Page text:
The wrong trousers

September 1, 2023 2 Comments
The wrong trousers 1: Wallace

Buying things is something I’ve got out of the habit of doing.  I make an exception for essentials like food, of course, and for books (though really books are just as essential for the mind as food is for the body).  It’s partly because consuming more and getting more things seem morally and ecologically dubious.  I don’t need an ethical high horse to ride on, though, it’s really just that most acquirable things no longer hold much appeal.  I just don’t feel I need to own them.

This aversion applies to new clothes.  On the whole I’m happy wearing old ones.  They might look faded.  In fact, the colours of many clothes seem to lose their colour after just a few washes – thanks to their cheapness rather than the ferocity of our washing machine.  But they’re not ragged, they’ve taken on the shape of my rather bottom-heavy body, and above all they always feel comfortable.

Eventually, though, in the case of trousers, I’m left with no pair in which I look anything other than a builder’s labourer.  (Except that no one, after a quick look at my biceps and pectoral muscles, would take me for a builder’s labourer.)  There’s nothing for it but to buy some new ones. 

I reached this point a couple of weeks ago.  In the words of Lenin’s pamphlet of 1902, I asked myself, ‘What is to be done?’  I know he was referring to a larger matter, overthrowing the state, but buying clothes, for me, also requires revolutionary thinking.  The last time I went through this agony, I ordered several pairs online – speculatively, because waist and inside leg measurements tend to be theoretical for trouser manufacturers, and ‘slimline’ could be fine, or it could mean that I’ve no hope of dragging them over my tree-trunk-like legs.  Then, if they don’t fit, you’ve the bother of sending them back and getting a refund, or a replacement.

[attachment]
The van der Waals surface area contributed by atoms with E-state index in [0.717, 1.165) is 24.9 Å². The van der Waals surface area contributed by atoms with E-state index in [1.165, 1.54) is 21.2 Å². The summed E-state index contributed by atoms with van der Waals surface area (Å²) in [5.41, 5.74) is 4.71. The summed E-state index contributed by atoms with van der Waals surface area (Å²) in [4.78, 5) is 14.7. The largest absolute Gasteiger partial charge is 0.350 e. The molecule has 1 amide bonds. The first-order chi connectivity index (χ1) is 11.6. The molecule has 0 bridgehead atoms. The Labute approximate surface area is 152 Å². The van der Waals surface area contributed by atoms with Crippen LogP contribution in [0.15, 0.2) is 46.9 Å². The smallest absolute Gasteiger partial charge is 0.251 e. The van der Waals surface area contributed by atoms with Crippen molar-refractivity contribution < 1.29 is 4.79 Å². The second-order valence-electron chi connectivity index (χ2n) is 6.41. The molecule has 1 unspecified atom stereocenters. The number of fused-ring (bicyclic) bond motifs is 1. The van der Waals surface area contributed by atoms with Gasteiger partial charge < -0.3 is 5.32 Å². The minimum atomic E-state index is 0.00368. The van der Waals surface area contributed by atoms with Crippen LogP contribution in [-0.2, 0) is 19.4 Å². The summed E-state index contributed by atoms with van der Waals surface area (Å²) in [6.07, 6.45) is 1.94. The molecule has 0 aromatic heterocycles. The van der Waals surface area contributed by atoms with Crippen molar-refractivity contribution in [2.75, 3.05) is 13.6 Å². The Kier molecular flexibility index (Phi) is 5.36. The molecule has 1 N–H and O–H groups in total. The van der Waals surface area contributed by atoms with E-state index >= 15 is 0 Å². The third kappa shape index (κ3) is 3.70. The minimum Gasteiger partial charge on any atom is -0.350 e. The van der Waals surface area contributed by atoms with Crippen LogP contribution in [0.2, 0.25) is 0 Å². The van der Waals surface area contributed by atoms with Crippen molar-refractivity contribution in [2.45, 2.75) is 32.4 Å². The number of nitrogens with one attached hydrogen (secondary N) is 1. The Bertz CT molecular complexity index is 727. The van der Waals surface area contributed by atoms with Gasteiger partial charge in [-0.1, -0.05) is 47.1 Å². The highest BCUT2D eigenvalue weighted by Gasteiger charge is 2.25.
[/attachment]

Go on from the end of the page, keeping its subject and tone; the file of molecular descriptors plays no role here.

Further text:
The Scythian’s trousers

So this time it was trouser-buying the old way, by going to a shop.  C. came with me, and helped me choose.  Festooned with several pairs, I disappeared into the changing rooms, tried each pair in turn, and re-emerged each time for inspection.  The second of these operations was the most depressing.  To hit on the right combination of waist size and inside leg size is a severe challenge in itself.  Even if you succeed with that, there’s a danger that the trousers will turn out to be over-baggy, like the ones the old Scythians wore on horseback, or as thin as your little finger.  Then there’s the material they’re made out of.  Do you really want to spend a lot of time in close contact with a textile that irritates your skin?  Or a velvety cloth that seems to slide about over your skin like a piece of seaweed?  All this before you pay attention to the zip.   I’ve complained about zips before.  The point here is that the skinflints who design trousers these days install the shortest zips they can get away with, so that you have to undress each time you want to empty your bladder.

The wrong trousers, 2: Rishi Sunak

The second time I sprang into view from the changing room I was wearing trousers that were way too short on the leg.  They were for the reject pile straight away, I knew: I’d no wish to follow the dubious trend set by Rishi Sunak.  This time C. wasn’t the only trouser critic present.  There was another woman standing beside her.  Her own husband was clearly going through the same torments as me in a nearby cubicle.  I could tell from the smile on her face that on my last exile in the changing rooms the two women had been exchanging thoughts, on trouser-buying and quite possibly husbands.  I hurried back to try on the next pair.

The old trousers

After several goes round, I finally hit on three pairs of trousers to buy.  I felt no instant love for any of them.  Though probably, in the course of time, I’ll grow to be so fond of them that I’ll have to be dragged reluctantly to another clothes shop to buy their replacements.  But at least the torture was over for now, we could leave the shop, and do something more interesting.

As we left, I thought how pleasant it would be to be Wallace, of Wallace and Gromit, who was delivered into his ‘techno trousers’ each morning by a mechanical device, and never needed to worry about going clothes shopping. 

Comments (2)

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  1. Well, in the photo you look really happy.

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